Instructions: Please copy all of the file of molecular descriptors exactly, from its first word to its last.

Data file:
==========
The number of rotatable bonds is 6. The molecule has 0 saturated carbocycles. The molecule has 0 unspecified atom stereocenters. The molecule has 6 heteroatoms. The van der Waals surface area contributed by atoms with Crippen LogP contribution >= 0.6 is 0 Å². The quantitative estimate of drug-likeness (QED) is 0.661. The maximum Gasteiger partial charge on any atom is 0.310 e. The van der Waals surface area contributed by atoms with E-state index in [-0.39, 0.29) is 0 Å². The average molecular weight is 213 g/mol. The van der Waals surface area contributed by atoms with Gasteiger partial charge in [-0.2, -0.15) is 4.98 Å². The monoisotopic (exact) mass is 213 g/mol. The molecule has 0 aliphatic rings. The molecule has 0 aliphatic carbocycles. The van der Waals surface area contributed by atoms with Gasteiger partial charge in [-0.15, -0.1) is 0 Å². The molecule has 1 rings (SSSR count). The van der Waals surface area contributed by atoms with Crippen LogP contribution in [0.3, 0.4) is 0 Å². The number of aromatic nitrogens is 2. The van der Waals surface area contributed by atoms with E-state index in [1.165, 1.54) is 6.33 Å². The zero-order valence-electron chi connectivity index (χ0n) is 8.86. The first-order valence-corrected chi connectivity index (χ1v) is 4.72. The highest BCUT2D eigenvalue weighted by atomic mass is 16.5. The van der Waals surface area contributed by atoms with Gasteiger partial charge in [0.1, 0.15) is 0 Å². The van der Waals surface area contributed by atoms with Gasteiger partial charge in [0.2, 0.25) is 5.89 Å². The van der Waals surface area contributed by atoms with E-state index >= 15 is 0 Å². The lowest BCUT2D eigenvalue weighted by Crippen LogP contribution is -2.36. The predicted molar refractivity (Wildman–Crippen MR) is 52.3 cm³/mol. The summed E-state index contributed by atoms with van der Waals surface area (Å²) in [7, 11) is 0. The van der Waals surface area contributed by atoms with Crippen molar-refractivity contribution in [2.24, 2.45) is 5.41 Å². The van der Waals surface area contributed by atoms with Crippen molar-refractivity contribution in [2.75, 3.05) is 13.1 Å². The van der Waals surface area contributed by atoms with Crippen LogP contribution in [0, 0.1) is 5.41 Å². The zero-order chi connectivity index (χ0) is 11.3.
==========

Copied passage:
The number of rotatable bonds is 6. The molecule has 0 saturated carbocycles. The molecule has 0 unspecified atom stereocenters. The molecule has 6 heteroatoms. The van der Waals surface area contributed by atoms with Crippen LogP contribution >= 0.6 is 0 Å². The quantitative estimate of drug-likeness (QED) is 0.661. The maximum Gasteiger partial charge on any atom is 0.310 e. The van der Waals surface area contributed by atoms with E-state index in [-0.39, 0.29) is 0 Å². The average molecular weight is 213 g/mol. The van der Waals surface area contributed by atoms with Gasteiger partial charge in [-0.2, -0.15) is 4.98 Å². The monoisotopic (exact) mass is 213 g/mol. The molecule has 0 aliphatic rings. The molecule has 0 aliphatic carbocycles. The van der Waals surface area contributed by atoms with Gasteiger partial charge in [-0.15, -0.1) is 0 Å². The molecule has 1 rings (SSSR count). The van der Waals surface area contributed by atoms with Crippen LogP contribution in [0.3, 0.4) is 0 Å². The number of aromatic nitrogens is 2. The van der Waals surface area contributed by atoms with E-state index in [1.165, 1.54) is 6.33 Å². The zero-order valence-electron chi connectivity index (χ0n) is 8.86. The first-order valence-corrected chi connectivity index (χ1v) is 4.72. The highest BCUT2D eigenvalue weighted by atomic mass is 16.5. The van der Waals surface area contributed by atoms with Gasteiger partial charge in [0.1, 0.15) is 0 Å². The van der Waals surface area contributed by atoms with Gasteiger partial charge in [0.2, 0.25) is 5.89 Å². The van der Waals surface area contributed by atoms with E-state index >= 15 is 0 Å². The lowest BCUT2D eigenvalue weighted by Crippen LogP contribution is -2.36. The predicted molar refractivity (Wildman–Crippen MR) is 52.3 cm³/mol. The summed E-state index contributed by atoms with van der Waals surface area (Å²) in [7, 11) is 0. The van der Waals surface area contributed by atoms with Crippen molar-refractivity contribution in [2.24, 2.45) is 5.41 Å². The van der Waals surface area contributed by atoms with Crippen molar-refractivity contribution in [2.75, 3.05) is 13.1 Å². The van der Waals surface area contributed by atoms with Crippen LogP contribution in [0, 0.1) is 5.41 Å². The zero-order chi connectivity index (χ0) is 11.3.